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Thread: Python large numbers

  1. #1
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    Python large numbers

    Hello Ubuntu Forums community,

    I am making a python program that requires the math.pow function. I need it to go up to 2^31 (2 to the 31st power) and preferably even farther. When I run the program in the terminal, it says "OverflowError: math range error"

    Any way to fix this?
    Thanks in advance.
    "The secret to creativity is knowing how to hide your sources." -Albert Einstein

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  2. #2
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    Re: Python large numbers

    What are you doing, exactly? math.pow(2, 32) doesn't raise an exception for me.
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  3. #3
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    Re: Python large numbers

    Python supports arbitrary precision numbers out of the box. What version are you using? And can you post the code that seems to be troublesome?

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    Re: Python large numbers

    Quote Originally Posted by Queue29 View Post
    Python supports arbitrary precision numbers out of the box. What version are you using? And can you post the code that seems to be troublesome?
    thats not right. its just long ints that have infinite range.

    http://docs.python.org/library/stdty...t-long-complex

    Code:
    >>> math.sin(pow(2,1000))
    -0.15920170308624243
    >>> math.sin(pow(2,10000))
    Traceback (most recent call last):
      File "<stdin>", line 1, in <module>
    OverflowError: long int too large to convert to float

  5. #5
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    Re: Python large numbers

    Quote Originally Posted by ssam View Post
    thats not right. its just long ints that have infinite range.

    http://docs.python.org/library/stdty...t-long-complex

    Code:
    >>> math.sin(pow(2,1000))
    -0.15920170308624243
    >>> math.sin(pow(2,10000))
    Traceback (most recent call last):
      File "<stdin>", line 1, in <module>
    OverflowError: long int too large to convert to float
    I thought it would calculate pow as floating point number anyway... what on Earth is Python doing... 10000 multiplications?

    Anyway as far as I can tell most languages use floating point as provided by their processor which is usually IEEE-754. I think it give about 16 digits of precision and exponent up to something like 300 in decimal.

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    Re: Python large numbers

    Quote Originally Posted by worksofcraft View Post
    I thought it would calculate pow as floating point number anyway... what on Earth is Python doing... 10000 multiplications?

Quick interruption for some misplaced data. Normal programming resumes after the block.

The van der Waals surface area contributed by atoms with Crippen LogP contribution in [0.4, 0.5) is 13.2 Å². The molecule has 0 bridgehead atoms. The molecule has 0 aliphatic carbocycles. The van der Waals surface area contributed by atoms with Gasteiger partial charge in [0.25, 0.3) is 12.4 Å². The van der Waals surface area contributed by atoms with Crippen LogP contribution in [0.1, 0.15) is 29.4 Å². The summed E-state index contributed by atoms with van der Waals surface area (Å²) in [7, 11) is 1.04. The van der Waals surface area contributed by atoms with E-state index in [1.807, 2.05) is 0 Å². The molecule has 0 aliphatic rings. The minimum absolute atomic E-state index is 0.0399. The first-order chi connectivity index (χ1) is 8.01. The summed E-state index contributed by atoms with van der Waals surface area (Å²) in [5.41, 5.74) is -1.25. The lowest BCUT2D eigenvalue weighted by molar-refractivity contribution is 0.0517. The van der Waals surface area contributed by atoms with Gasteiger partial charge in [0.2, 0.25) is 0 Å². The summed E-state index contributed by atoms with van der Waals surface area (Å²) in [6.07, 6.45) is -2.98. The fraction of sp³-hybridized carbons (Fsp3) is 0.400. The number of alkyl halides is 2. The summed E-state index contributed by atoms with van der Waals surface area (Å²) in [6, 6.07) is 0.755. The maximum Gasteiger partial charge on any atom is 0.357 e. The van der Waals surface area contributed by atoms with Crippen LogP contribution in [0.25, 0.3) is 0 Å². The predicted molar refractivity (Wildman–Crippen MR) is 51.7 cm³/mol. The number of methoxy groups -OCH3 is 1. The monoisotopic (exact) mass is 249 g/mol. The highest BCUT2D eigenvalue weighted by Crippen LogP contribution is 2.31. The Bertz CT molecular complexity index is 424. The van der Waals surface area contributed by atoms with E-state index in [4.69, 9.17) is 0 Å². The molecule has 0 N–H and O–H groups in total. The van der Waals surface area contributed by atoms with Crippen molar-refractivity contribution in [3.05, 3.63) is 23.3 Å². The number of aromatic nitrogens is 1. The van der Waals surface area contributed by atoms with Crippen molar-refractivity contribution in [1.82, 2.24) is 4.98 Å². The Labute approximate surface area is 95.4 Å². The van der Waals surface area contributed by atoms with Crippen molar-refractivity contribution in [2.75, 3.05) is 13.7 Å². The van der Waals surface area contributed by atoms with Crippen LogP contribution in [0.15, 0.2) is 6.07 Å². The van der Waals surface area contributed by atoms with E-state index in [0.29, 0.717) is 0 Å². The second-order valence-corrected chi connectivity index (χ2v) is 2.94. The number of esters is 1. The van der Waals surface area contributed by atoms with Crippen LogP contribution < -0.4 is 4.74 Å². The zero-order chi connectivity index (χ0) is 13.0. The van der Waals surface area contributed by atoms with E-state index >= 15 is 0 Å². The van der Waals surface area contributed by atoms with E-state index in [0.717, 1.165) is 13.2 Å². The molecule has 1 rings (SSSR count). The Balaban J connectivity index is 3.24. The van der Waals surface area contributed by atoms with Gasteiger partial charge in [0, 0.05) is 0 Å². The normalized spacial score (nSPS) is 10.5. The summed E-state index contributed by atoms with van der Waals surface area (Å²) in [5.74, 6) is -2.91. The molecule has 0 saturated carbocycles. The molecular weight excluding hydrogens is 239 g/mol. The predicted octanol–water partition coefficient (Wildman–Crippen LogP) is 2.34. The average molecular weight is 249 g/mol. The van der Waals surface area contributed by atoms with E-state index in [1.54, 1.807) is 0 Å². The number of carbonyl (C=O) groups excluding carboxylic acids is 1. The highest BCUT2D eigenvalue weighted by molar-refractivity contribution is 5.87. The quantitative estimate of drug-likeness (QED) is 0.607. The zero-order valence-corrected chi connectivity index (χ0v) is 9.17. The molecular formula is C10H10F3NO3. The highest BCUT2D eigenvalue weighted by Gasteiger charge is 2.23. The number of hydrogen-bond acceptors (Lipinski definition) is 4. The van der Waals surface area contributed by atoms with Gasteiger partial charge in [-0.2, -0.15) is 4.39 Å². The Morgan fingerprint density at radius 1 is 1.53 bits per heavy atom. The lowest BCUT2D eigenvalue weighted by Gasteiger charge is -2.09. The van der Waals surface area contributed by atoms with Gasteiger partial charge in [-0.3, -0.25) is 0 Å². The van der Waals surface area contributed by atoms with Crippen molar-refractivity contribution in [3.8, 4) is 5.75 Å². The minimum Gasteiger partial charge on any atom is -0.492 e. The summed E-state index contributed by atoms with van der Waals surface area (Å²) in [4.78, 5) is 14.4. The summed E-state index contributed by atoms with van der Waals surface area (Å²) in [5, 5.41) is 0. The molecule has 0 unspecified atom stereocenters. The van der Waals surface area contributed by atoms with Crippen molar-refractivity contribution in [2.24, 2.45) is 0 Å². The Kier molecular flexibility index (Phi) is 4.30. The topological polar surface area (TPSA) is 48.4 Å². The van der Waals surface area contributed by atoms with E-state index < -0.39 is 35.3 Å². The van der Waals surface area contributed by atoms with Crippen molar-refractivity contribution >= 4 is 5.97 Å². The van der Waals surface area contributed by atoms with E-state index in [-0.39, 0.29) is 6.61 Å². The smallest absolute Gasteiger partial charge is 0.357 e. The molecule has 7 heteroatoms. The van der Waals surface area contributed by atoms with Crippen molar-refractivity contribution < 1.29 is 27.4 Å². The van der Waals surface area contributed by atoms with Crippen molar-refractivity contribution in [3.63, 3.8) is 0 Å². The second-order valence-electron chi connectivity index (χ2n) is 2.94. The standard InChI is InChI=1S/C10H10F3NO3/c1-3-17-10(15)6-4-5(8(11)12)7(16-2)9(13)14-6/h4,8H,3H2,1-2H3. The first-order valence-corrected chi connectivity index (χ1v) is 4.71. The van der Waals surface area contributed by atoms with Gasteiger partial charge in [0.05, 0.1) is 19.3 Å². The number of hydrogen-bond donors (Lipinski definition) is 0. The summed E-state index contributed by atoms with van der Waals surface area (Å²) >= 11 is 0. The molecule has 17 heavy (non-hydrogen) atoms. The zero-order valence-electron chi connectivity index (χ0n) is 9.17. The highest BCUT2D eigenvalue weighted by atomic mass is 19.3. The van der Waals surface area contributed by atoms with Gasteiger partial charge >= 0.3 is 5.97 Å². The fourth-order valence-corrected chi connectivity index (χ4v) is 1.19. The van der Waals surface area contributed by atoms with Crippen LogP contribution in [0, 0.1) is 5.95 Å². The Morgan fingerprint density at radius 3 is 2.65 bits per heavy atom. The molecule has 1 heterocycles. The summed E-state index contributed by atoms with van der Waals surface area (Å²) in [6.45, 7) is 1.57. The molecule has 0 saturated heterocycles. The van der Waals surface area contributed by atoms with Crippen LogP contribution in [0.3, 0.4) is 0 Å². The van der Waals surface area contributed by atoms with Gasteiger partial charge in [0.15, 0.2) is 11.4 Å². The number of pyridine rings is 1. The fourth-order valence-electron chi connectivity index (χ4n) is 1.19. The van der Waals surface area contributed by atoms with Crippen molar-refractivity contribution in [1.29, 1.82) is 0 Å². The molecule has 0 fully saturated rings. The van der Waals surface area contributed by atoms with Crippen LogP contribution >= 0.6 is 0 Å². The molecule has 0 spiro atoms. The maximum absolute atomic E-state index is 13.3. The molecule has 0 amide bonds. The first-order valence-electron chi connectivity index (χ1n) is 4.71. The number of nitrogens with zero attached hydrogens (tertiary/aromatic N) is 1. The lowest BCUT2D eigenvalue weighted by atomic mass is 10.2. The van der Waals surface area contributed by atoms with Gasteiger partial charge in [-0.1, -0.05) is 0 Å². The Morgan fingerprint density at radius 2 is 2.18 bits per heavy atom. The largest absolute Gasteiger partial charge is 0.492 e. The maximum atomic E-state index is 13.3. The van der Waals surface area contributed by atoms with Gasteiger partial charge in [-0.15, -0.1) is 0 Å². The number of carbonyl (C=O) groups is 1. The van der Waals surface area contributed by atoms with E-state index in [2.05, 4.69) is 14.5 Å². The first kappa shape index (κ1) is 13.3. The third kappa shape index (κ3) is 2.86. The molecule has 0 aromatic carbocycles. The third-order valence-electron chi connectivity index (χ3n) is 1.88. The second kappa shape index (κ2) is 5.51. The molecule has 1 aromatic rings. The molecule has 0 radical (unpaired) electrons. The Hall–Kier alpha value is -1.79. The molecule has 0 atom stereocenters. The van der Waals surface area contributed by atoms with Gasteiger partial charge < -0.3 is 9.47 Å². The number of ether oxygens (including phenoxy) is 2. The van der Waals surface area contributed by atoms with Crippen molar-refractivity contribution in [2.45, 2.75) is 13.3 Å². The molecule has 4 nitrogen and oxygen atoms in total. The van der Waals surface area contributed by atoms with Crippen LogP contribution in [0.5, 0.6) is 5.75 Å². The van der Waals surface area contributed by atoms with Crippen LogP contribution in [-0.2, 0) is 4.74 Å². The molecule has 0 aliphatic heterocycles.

pow is integer, math.pow is float.

    Code:
    >>> pow(2, 1000)
    10715086071862673209484250490600018105614048117055336074437503883703510511249361224931983788156958581275946729175531468251871452856923140435984577574698574803934567774824230985421074605062371141877954182153046474983581941267398767559165543946077062914571196477686542167660429831652624386837205668069376L
    >>> math.pow(2, 1000)
    1.0715086071862673e+301
    Incredible as it may sound, having integer powers is actually very useful. When doing arithmetic for example.
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  7. #7
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    Re: Python large numbers

    Thanks Bachstelze. I didn't know there was just pow() and that there was a difference between pow() and math.pow().

    Marking thread as solved.
    "The secret to creativity is knowing how to hide your sources." -Albert Einstein

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    Re: Python large numbers

    Quote Originally Posted by kroq-gar78 View Post
    Thanks Bachstelze. I didn't know there was just pow() and that there was a difference between pow() and math.pow().

    Marking thread as solved.
    Yup, this is why you should never do

    Code:
    from math import *
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    Re: Python large numbers

    Quote Originally Posted by Bachstelze View Post
    pow is integer, math.pow is float.
    Well, unless you give pow float parameters.

    That math.pow is specifically a float is interesting; could be one of these rare cases where I might actually agree with worksofcraft's objections to Python's handling of number types.
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    Re: Python large numbers

    Quote Originally Posted by CptPicard View Post
    Well, unless you give pow float parameters.

    That math.pow is specifically a float is interesting; could be one of these rare cases where I might actually agree with worksofcraft's objections to Python's handling of number types.
    It makes sense to me. As I said, in some applications you really want full-precision exponentiation of integers (e.g. when doing RSA crypto), but on the other hand, sometimes you don't need the precision, and having long integers is just a bother.

    Having both is a nice thing about Python IMO.
    「明後日の夕方には帰ってるからね。」


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